- Contribution to world food
Many of us (in western countries at least) understand basil (ocimum basilicum) as a fresh herb of Italian/Mediterranean origin but it is actually native to India/Asia and is considered to have first been cultivated in India 5000 years ago. Since that time it has spread widely resulting in many different cultivars in use across the globe. It took a lot of searching to ascertain the variety, ocimum pilosum, from which turkmaria is harvested from the flowers. I do not claim absolute certainty on this though because I could not understand the finer details of the scientific language used to classify plants.
The Royal Falooda
While researching The Penguin Food Guide to India I enjoyed a particularly fabulous and rejuvenating ‘royal Falooda’ one hot steamy afternoon at Aswad Upahar in Mumbai. For a recent lunch at Merricks General Store I used this particular experience as the inspiration for dessert. I did not think that a falooda in its drink form would be suitable so I added an influence of colonial India and turned it something more like a trifle/parfait. I serve it layered in glasses. I do not have specific recipes for any of the layers so I will just describe these as each is easy to make. If you make this in summer you could also add a layer of finely diced fresh mango (a fruit native to India)
As texture is a feature of this dessert do not put it together too far in advance or you will loose the crunch of the pistachio macaroons. If you are going to pour the jelly directly into the glasses/containers make it up and allow it to cool and then pour a thin layer and refrigerate it (it should set within 20-30 minutes). Sprinkle the cashew nut brittle on just before serving so that it retains its crunch.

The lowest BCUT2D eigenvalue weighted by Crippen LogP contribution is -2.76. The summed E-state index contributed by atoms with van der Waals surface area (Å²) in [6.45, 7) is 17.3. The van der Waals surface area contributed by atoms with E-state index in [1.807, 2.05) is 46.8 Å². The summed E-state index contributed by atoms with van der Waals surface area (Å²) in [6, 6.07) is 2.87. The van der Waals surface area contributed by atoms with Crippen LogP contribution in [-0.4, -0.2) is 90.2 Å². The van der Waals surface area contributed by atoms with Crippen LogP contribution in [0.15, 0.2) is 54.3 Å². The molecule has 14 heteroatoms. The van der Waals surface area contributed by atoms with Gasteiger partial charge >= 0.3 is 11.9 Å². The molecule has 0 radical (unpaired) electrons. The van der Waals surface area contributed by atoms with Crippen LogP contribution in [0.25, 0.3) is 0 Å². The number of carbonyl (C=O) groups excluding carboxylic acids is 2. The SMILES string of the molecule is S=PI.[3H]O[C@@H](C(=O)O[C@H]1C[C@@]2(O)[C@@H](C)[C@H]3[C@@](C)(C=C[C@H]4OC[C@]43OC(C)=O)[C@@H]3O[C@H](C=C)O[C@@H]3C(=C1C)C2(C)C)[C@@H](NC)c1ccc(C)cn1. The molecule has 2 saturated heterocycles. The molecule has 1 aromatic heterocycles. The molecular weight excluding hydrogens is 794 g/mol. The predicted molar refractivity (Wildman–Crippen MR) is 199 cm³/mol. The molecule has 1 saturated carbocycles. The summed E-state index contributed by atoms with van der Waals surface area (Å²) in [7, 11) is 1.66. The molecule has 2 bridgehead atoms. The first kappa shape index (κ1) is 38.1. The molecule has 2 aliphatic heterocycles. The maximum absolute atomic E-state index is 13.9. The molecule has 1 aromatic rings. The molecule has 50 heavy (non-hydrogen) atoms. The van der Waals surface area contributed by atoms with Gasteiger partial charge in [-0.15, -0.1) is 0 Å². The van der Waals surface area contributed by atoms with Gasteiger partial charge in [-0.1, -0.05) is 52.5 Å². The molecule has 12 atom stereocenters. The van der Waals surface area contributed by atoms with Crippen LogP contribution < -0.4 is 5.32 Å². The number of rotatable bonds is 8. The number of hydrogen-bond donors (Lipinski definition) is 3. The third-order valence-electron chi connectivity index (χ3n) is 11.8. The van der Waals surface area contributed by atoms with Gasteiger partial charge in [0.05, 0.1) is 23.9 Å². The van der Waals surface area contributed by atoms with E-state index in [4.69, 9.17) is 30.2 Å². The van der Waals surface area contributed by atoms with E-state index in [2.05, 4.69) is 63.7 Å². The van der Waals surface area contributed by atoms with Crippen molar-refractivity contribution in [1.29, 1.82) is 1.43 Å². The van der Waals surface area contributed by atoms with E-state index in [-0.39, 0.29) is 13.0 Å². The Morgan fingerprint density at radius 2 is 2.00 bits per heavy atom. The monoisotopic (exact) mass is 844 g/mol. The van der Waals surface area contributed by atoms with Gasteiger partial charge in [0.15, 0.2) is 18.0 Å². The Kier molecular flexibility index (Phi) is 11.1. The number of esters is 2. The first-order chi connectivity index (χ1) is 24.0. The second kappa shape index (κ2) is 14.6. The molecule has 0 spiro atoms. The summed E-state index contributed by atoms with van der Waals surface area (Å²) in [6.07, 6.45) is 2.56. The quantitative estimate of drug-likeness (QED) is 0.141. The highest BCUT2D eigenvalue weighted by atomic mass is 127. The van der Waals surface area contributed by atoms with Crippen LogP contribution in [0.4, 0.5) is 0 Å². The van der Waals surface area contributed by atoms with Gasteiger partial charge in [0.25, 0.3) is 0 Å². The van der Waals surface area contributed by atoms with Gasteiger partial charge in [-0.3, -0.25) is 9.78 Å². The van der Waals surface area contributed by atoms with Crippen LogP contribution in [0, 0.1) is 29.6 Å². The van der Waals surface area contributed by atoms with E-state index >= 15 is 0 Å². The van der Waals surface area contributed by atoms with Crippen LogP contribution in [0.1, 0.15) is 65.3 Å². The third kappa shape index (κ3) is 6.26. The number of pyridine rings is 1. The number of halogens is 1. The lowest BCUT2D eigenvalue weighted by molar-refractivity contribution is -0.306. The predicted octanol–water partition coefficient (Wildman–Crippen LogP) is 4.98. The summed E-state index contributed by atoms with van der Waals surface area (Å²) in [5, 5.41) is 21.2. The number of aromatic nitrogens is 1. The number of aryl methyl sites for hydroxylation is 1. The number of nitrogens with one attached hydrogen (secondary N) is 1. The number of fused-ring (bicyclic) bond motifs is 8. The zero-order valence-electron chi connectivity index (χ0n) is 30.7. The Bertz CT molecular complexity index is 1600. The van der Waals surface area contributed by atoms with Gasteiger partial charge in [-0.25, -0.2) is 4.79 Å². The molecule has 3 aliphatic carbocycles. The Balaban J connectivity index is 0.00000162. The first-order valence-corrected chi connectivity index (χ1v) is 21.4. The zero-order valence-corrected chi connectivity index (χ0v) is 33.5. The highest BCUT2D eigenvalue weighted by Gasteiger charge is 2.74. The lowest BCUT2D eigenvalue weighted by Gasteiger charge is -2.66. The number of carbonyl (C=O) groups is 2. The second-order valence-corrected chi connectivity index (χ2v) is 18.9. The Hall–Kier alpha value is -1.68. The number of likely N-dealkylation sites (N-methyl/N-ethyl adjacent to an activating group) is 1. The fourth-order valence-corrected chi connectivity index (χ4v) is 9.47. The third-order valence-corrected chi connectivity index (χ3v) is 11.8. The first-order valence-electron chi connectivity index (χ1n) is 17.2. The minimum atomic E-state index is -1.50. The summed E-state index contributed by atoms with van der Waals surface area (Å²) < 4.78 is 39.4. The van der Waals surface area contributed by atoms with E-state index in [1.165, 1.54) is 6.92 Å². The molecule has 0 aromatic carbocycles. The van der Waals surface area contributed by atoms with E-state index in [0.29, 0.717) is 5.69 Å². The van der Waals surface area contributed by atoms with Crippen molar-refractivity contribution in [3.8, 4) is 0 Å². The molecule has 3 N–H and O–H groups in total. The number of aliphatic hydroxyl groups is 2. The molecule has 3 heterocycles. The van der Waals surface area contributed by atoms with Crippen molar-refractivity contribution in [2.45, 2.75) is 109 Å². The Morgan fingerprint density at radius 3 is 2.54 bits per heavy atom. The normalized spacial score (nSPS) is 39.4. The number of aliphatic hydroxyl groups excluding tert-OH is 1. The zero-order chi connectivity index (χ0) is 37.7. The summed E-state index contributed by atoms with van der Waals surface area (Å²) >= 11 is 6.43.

Layers (from the bottom up)
- Poach thin rice vermicelli noodles in sweetened coconut milk flavoured with cardamom (I let the coconut milk reduce so that is thicker and sticks more to the noodles). If the coconut milk it too runny just lift out the cooked noodles with tongs or a slotted spoon and put them into the bottom of the glass and cover with a tea spoon or two of the milk (you don’t want it to be too runny).
- Pistachio macaroons made he old fashioned way – not the shiny uniform ones you get everywhere now- from egg whites, sugar and ground pistachios . It does not matter if these are ‘rough’ as they will be broken up into the glass.
- Thick (real) vanilla custard
- Rose water jelly.
To make this I prepare a sugar syrup (500 ml water to 500 gm. sugar) that I flavor with rose water and a tiny bit of pink food colouring. Make this up into jelly as per the instructions for the gelatin product you use. You can either pour it directly as a layer in the glass or pour it into a tray and slice it up into cubes when its set and put these into the glass.
- Cashew nut praline. I make a toffee with cashew nuts and when it is set I roughly crush it for the final layer.
*In areas where snow and ice are naturally occurring chilling or freezing items would not have been a novelty (more likely that frozen food would have been an annoyance/pitfall in such places). It was only the rich who could afford to build ice-houses to store ice for year round use, or in the case of the Mughals the manpower to have it transported from cold mountain regions.